The supporting cast, comprised mainly of Guy Kibee, Henry Stephenson and Ross Alexander, are also solid in their respective roles. Ross Alexander who played Captain Blood's friend and navigator Jeremy Pitt, tragically commited suicide two years later.

Director Michael Curtiz does a perfect job of bringing all the elements together, his unflinching style with the camera is visible throughout, though it really comes to life in the action scenes.

The film truly comes to life almost one full hour into the picture when Blood and his cohorts break free from their bondage. The movie breaks free at this point also. A montage sequence brimming with emotion and hope marks the birth of Captain Blood.

After the former slaves band themselves together as brethren of the coast, another montage sequence follows overlaid by lurid titles courtesy of Casey Robinson. Lasting about one minute, it depicts Blood's exploits that have made his name the most feared and renowned in the Caribbean. Here, and in the final battle scene, footage from The Sea Hawk (1924) and the silent Captain Blood, has been spliced in to give the proceedings a more authentic look. The main reason for this is that the ever cost conscious Warner Bros. felt that casting two unknowns in the lead roles was a big enough gamble and the cost of constructing full sized ships would be an unnecessary extra monetary risk. It is for this reason that all ships were built in miniature. Even Port Royale was a model. Curtiz did a very clever job of disguising these limitations. The final battle scenes are a clever mix of model work, footage from the earlier movies and specially filmed shots of the 1935 cast.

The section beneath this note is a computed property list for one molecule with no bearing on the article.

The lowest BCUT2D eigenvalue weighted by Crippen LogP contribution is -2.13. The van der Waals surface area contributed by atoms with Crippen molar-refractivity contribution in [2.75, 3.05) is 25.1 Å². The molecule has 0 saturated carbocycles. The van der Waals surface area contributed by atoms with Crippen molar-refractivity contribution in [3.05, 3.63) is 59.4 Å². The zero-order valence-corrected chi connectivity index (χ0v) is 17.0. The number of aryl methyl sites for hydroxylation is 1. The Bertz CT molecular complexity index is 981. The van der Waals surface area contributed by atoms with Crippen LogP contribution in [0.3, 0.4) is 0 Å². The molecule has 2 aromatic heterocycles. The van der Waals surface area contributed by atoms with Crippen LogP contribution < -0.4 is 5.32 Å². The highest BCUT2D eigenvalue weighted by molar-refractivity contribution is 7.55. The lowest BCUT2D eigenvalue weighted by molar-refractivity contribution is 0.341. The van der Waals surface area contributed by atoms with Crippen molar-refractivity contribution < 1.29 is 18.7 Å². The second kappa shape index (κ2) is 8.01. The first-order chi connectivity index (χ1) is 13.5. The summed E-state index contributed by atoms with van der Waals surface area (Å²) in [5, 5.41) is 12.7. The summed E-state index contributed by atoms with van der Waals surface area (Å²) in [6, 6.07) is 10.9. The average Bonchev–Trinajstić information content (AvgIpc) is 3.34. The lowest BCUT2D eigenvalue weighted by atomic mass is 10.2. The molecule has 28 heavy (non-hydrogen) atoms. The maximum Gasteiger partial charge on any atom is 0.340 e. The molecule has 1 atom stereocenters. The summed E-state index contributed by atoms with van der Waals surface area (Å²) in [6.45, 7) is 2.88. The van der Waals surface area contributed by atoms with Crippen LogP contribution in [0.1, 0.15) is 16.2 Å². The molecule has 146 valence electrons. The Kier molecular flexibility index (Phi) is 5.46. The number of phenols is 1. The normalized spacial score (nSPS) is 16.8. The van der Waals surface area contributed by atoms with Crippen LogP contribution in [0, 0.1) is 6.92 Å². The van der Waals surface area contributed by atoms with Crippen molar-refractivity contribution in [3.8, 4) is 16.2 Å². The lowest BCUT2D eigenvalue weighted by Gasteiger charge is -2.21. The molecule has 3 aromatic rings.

Composer Erich Wolfgang Korngold's beautiful score gave the proceedings an extra touch of the dramatic. Korngold originally turned down the project saying that pirates were not within his range of interest. On seeing some of the film in production he changed his mind and set about composing his sweeping music. The modest Austrian insisted his credit be "Musical Arrangements by Erich Wolfgang Korngold" as he only had time to compose ninety percent of original music.

The film's shooting schedule was also lengthened because as Errol Flynn gained more confidence in the role it was felt that earlier scenes should be refilmed to match the newer material.

Warner Brothers produced many social dramas in the thirties; the studio was famous for them during this period. Therefore, Captain Blood was an excellent choice for filming. It combined action and romance as well as the commentary on the evils of slavery and intolerance. The film unsurprisingly was an enormous hit, making Errol Flynn and Olivia deHaviland overnight stars. They would go on to star in seven more pictures together, Korngold would score six more of Flynn's movies and Curtiz would direct another eight.

Much of the cast would be reunited the following year for the Lux Radio Theatre's audio version of the Sabatini novel. For the novel's author Captain Blood was something of a triumph too. To this day people discover the author through this movie. I myself did. This 1935 filming of Captain Blood: His Odyssey, the majority will agree is the most entertaining and stylish of Sabatini movies.

* Extract from My Wicked Wicked Ways, Errol Flynn Copyright Putnam 1959

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Last updated 29 March 2008. Article copyright 1999 by Micheal Cummins. Illustrations in the public domain. Any concerns or problems about this site, please contact Rimfire.